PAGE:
Lori, Chisholm Township
While I have seen snow buntings around my area recently, they have yet to appear at my feeders this year. Will let you know when they show up !
Lise Balthazar, Lanark, Ontario
We have no Snow Buntings anywhere near my site in Arthur. However, I have lots of reports of fairly large flocks in the Port Elgin area, perhaps 60 km (?) north of my site…… David
David Lamble, Arthur
There are many flocks of SNBU roaming restlessly around Bruce County but not staying in any one place for more than 10-15 minutes at a time. The last of the corn is being harvested before the snow comes and there is a lot of food available everywhere.
Cindy, Bruce County
Today on the Royal Road, near Fredericton and Stanley, I saw a small group of about 15 SNBU on the road picking up grit. Time to go see the farm I usually band them at.
Once again we will have three sites running in southern quebec this winter. Mirabel will be run by Liette Fortier and Richard Beauchamp with the help of volunteers from the COMIR, Simon Duval will run the site in St-Roch with the help of volunteers from the CORDEM and Coteau-du-lac will be run by Gay Gruner, Lisa Keelty and Alison Hackney with the help of local volunteers. Now for the buntings news:
(Mirabel) Mirabel got a head start from Nov 19 to 22 when 66 SNBU were banded including 13 females. This is a really high percentage for this site as we generally average about 5% females. (Benoît Gendreau in Berthier also had this same phenomenon at his banding site in previous years, with a much higher percentage of females early in the season). From Dec 4 to Dec 13, only small flocks have been seen in the area and only 13 SNBU were banded bringing the season total to 79 SNBU.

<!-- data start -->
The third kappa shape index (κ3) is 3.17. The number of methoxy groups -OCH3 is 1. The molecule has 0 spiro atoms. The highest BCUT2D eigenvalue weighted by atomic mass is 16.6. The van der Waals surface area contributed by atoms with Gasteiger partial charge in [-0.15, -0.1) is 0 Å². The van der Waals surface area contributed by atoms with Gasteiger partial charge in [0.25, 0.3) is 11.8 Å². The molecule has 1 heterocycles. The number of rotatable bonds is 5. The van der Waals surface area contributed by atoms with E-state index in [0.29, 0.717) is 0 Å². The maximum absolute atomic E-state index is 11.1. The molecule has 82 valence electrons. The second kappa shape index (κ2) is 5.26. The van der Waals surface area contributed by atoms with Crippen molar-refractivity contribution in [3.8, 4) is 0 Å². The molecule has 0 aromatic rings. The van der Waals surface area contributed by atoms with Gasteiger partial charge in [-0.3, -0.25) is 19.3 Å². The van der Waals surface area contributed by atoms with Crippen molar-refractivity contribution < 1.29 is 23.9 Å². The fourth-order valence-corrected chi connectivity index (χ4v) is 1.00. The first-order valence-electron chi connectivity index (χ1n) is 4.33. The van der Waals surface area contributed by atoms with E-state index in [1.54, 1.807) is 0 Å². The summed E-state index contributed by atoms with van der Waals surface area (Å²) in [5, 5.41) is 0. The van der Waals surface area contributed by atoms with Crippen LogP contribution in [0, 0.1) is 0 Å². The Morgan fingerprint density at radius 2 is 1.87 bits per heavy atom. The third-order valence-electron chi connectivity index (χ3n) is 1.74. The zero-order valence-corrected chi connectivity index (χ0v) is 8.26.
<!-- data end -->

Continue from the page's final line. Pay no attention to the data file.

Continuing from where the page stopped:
(St-Roch) We banded at St-Roch on 4 mornings (about 1,5h each) so far this season (Dec 7, 8, 9 and 13) and the flock seems to be a constant 70-80 birds with peaks around 120-130. We managed to band 140 SNBU so far there, with again an above average percentage of females.
(Coteau-du-lac) Coteau-du-lac has been our most diverse site so far this season. From Dec 11 to 13, we managed to band 28 SNBU, 17 HOLA and 6 LALO. Birds have just showed up recently there so we’re hopeful that the totals will rise quickly.
So far, our three teams have banded 247 SNBU since the start of the season, maybe we can double that until the end of December?!? These birds are heading south fast, they will be around your traps very soon.
Simon Duval, Saint-Roch-de-l’Achigan
Je suis encore là…..but the Snow buntings have yet to show up. Saw one small flock in compton a couple of weeks ago, but nothing since.
Carl Bromwich, Barnston-Ouest, Eastern Townships
I am still baiting 2 sites in Rimouski area (one in the highlands of Sainte-Luce, one by the water) and Ludovic Jolicoeur is baiting in his backyard in Le Bic as well. We are waiting… Snow Buntings found the corn in the highlands last week though. I had never seen a larger flock as this one before and counted about 600 birds. They just seem really happy with the abundant natural food source around, and only visit the corn for a few seconds at a time…There was a big snow storm at the end of last week but then again rain and warm weather cleared fields of snow yesterday. None were around this morning.
Marie-Pier Laplante, Rimouski area, QC
We’ve had some unseasonably warm winter weather, so there have been no sightings of Snow buntings since observations of a few birds moving through in October.
Vicki Piaskowski, Hartland, WI
AND some special SNBU news from Rick (!) :
It was a rare lovely day at sea: low winds, a long, gentle swell, and blue skies. There were also a good number of birds to count (if not a lot of variety). But the best and most interesting one was a Snow Bunting. It passed the ship heading west; at the time we were sitting 28 nautical miles due east of Cape Freels (the closest land) on the north side of Bonavista Bay. What the heck was it doing out there!? Had it been blown offshore by the recent storm? Or was it completing a long migratory flight from Greenland? Either way it was a delight to see.
Rick, at sea
*** Don’t forget to send me your next updates by December 27th for the December 28th post. Thanks!